Leaders and affiliations : Matthew Steele-MacInnis (University of Alberta); Brendan Dyck (Simon Fraser University); Zeinab Azadbakht (University of New Brunswick); Ed Sawyer (UQAC)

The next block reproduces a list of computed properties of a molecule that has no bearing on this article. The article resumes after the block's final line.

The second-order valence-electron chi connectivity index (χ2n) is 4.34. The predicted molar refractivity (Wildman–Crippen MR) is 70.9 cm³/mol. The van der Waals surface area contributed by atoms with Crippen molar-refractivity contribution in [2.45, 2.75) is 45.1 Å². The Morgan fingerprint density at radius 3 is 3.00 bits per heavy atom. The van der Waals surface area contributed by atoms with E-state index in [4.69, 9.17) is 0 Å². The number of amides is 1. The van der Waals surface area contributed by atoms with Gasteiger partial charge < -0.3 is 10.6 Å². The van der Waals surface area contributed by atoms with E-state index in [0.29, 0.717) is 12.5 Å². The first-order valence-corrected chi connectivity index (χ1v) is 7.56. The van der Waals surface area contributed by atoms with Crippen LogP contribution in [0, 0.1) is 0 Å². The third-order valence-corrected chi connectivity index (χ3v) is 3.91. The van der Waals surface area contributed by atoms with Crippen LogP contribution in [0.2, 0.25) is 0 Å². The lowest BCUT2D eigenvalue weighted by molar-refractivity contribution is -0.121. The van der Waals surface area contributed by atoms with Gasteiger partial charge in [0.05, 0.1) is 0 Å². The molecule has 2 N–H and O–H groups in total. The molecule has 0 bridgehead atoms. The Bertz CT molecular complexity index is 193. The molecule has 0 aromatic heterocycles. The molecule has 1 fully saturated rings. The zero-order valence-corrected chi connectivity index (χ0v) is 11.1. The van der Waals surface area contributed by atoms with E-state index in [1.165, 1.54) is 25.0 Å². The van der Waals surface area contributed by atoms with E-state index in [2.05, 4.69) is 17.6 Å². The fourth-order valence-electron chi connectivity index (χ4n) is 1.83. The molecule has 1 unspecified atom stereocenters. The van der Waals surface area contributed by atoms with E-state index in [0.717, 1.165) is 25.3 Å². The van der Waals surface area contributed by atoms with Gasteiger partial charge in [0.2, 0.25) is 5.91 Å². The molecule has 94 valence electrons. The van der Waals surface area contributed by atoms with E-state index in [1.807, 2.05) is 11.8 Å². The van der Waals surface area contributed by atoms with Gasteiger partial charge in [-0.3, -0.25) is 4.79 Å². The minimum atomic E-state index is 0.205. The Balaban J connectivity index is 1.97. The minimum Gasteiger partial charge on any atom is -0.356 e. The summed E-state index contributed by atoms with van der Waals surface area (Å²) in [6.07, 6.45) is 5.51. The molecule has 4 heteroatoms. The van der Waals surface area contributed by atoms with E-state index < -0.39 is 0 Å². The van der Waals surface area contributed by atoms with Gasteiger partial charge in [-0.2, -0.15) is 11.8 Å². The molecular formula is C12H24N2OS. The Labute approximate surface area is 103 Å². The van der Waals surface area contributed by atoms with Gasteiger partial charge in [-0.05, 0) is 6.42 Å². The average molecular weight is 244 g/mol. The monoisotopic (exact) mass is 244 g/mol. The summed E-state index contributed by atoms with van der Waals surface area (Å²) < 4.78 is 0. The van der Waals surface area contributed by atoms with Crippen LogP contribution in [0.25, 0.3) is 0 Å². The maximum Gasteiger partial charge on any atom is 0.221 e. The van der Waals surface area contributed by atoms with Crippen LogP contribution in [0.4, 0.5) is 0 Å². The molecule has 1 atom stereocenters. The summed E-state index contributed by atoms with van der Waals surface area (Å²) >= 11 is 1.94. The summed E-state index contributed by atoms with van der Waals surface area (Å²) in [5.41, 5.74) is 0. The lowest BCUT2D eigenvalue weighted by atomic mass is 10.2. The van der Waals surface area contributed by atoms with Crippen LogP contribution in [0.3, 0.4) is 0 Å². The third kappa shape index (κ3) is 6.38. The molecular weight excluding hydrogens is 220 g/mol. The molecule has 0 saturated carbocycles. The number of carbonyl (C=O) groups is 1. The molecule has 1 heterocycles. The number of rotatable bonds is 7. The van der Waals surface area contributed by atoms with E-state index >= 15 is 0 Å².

Description : The formation, segregation, migration and fate of crustal-derived melts have major impacts on a variety of geologic processes including the petrologic and tectonic evolution of the continents, chemical cycling in orogenic settings, and concentration of lithophile elements such as Sn and W to form ore deposits. These phenomena involve complex coupling of geochemical and physical processes over a wide range of scales – from the micron scale of melt generation at grain boundaries, to the continental scale of collisions and orogeny. To unravel these processes crucial to the evolution of Earth’s crust requires integration of many types of observational data (including field mapping, microtextural analysis, geochemistry and geophysics), experimental results, and numerical modeling. This session focuses on the origins, physical-chemical properties, and geological processes driven by crustal melting and the presence of crustal melts. The session aims to bring together geoscientists with diverse perspectives on crustal melts, including (but not limited to) geochemistry and petrology, tectonics, geophysics and geodynamics, and economic geology. Topics covered in this session include: 1) Melting – the recognition and consequences of wet versus dry melting, fertility of various rock types, and compositions of melts produced; 2) The fluid dynamics (or lack thereof) of anatectic melts – the segregation and movement of melt in and through the crust; 3) Making granitic magmas – from melting reactions, to restite-unmixing, contamination/entrainment of crystals, magma mixing and fractionation; 4) Crustal-derived magmas in ore-forming settings – magmatic and hydrothermal processes leading to concentration of metals, vapor saturation, compositions of fluids produced and circulated, and ore precipitation; 5) Tectonic and geodynamic processes and consequences of partial melting – the reworking of continental crust into its present gravitationally stable, compositionally layered state. The session welcomes contributions that address these topics using approaches including field-based and analytical studies, experiments and theoretical modeling.